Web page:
Will chivalry or brutality prevail in Pakistan? That is the question being raised by President Pervez Musharraf in regard to so-called “honor” killings. As in other countries in South Asia, the Middle East, and elsewhere, hundreds of Pakistani women are murdered every year because their actions are thought to have brought shame on their family. Women may be murdered for marrying without the permission of their parents, for being raped, or for committing adultery -- or even for being suspected of committing adultery. The murders are generally carried out by male family members.
President Musharraf says that public officials, and all Pakistanis, need to abandon their “negative mindset” and deal forthrightly with these crimes: “I would like to urge these people, urge the population of Pakistan to try cases, appear as witnesses, to show that we are a tolerant, progressive, educated society and we do not tolerate honor killing.”
Pakistani women are hoping that a recent supreme court ruling will make honor killings less frequent and make prosecutions easier. In December, the Pakistani supreme court ruled that a woman can marry of her own free will and does not require the permission of her parents or a guardian. Strict enforcement of Pakistan’s laws is essential to stop honor killing. But, says President Musharraf, a change in attitudes is also needed:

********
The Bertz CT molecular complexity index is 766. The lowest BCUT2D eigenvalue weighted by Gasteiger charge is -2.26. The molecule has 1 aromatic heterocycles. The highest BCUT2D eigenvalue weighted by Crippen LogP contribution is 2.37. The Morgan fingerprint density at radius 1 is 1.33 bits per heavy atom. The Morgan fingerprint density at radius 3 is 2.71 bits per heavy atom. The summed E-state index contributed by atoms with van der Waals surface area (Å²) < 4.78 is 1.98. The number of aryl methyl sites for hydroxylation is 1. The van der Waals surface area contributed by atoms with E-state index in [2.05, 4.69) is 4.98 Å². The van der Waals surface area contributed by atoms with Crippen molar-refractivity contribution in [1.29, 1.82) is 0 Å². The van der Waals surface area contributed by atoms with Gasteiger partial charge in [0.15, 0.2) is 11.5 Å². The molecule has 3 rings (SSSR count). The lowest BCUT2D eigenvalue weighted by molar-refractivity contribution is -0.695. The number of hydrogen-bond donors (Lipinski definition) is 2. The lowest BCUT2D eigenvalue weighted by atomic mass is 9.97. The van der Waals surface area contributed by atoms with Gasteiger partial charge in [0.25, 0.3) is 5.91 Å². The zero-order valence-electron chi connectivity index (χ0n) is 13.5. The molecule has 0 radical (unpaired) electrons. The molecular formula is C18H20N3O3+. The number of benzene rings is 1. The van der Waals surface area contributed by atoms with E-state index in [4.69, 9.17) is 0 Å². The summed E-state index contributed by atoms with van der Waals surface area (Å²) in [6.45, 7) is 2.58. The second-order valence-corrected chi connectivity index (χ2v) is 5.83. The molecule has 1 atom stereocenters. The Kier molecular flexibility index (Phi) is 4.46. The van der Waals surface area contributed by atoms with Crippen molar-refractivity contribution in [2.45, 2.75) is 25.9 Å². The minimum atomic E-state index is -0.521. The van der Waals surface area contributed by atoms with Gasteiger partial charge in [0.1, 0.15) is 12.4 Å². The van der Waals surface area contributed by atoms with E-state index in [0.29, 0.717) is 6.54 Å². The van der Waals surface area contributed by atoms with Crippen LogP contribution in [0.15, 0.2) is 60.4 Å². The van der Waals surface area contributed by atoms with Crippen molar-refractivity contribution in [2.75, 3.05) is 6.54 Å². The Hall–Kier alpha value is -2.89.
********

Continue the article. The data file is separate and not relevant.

“We must deal with any culprits of honor killing most harshly with all the force available to the government. . . . But unfortunately, it is not one man’s job. It is an attitudinal problem of the whole population of Pakistan, and I would like to urge men of Pakistan to show chivalry.”
One hopes these words will be heeded in Pakistan and other countries where honor killings remain a serious problem, including Bangladesh, India, Jordan, Egypt, Turkey, Yemen, and Iraq. All people -- men and women alike -- deserve equal protection under the law.